Found this poem and stunning picture on Pinterest.com while browsing.
Absolutely love it!!
This post was recently published on the blog of Emma from www.emmaandalfiesworld.co.uk . A lovely blog by a lovely lady. Emma collated and published a large variety of birth stories. Thank you Emma, it was lots of fun and surprisingly emotional for me to sit and recall all the details of my third birth! Below is my contribution to Emma’s blog.
My third baby was due on 24th August 2011. It has been a long hot summer and I was getting very uncomfortable. With my first two pregnancies the baby had arrived early; so at 39 +6 I was getting very bored of waiting. In the last 3 weeks I undertook a lot of walking, spicy food, raspberry tea and sex…NOTHING!
On the 23rd August, it started. I had just woofed down a plate of my homemade chilli, (with extra chilli), literally as soon as I had finished my last mouthful, the contractions started. Maybe the baby was fed up of me feeding it unnecessarily over-spiced meals. I was over the moon.
And oh boy did the contractions start coming! I know that with each pregnancy, labour usually is quicker; so as eager as a beaver, Hubby and I jumped in the car and drove to hospital (I had rung them first to advise I was en-route). I timed them using the clock in the car, and during the journey, they increased in length and got stronger, much stronger.
I know what you’re thinking. No I didn’t give birth in the car. That would be Hubby’s worst nightmare, and mine as he would be completely useless.
We made it to hospital, and were put in a room on the labour ward for observations. Typically, my contractions slowed! I was only 2cms dilated. But as this was my third pregnancy, they said I should stay and put me in a bed on the antenatal ward. Hubby was unceremoniously dismissed, and so at 2am(ish) he drove home.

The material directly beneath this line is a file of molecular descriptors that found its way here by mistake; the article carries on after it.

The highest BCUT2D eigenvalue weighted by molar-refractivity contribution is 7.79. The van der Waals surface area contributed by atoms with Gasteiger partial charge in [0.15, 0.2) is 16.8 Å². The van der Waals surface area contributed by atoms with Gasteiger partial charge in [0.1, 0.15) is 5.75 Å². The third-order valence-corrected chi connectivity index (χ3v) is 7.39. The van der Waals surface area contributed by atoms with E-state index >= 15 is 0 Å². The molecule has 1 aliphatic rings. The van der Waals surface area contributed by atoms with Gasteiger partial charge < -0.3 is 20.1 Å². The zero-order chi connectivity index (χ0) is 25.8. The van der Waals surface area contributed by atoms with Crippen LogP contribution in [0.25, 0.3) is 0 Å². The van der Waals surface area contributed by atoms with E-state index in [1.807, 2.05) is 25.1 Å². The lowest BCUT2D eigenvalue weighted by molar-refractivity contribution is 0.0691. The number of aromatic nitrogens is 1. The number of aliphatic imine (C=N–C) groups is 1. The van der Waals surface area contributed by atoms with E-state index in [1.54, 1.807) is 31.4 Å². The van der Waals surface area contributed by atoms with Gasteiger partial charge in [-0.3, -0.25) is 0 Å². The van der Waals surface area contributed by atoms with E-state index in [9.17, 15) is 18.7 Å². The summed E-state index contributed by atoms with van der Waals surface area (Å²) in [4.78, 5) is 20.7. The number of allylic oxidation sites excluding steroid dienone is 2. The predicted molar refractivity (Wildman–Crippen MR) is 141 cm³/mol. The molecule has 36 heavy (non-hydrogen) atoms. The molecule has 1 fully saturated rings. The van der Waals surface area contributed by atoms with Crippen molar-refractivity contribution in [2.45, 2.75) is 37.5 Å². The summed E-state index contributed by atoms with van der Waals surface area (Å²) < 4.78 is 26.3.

The ward was as you would expect at 2am, dark and quiet – no babies in THIS ward. It was full of sleeping pregnant women, probably stocking up on all the sleep they knew they would forfeit once bundle of joy arrived. And I can’t blame them.
Unfortunately, I found this disturbing. I was given a bed at the end of the ward, next to a window with the curtains pulled around, and left. It didn’t occur to me until some weeks later, that I was not offered any kind of pain relief, paracetomol, gas and air. I had nothing, just a bottle of water, a pillow and a buzzer for the midwife. I lay there for what felt like hours and hours, writhing around, doing my deep breathing, taking sips of my now warm water, trying to keep in any kind of noise to prevent waking up the women who were not in pain. I was convinced that things must have progressed. I called the midwife two times, and on each time following an inspection, she whispered that I “was not dilated enough, I was doing well and try to relax”….!!!!! This is the worst thing to hear when you’re in pain, and alone in a dark ward full of sleeping mummas-to-be.
So I endured this torture on my own for what felt like an eternity, until finally I simply could not bear it anymore. For the third time, I buzzed for a midwife – they have the patience of a saint, truly they do! – and FINALLY following a third inspection, she looked at me and informed me I had gone up to 6cm dilated. “We’d better get you down to the labour ward, you’ve progressed quite quickly.” AT LAST!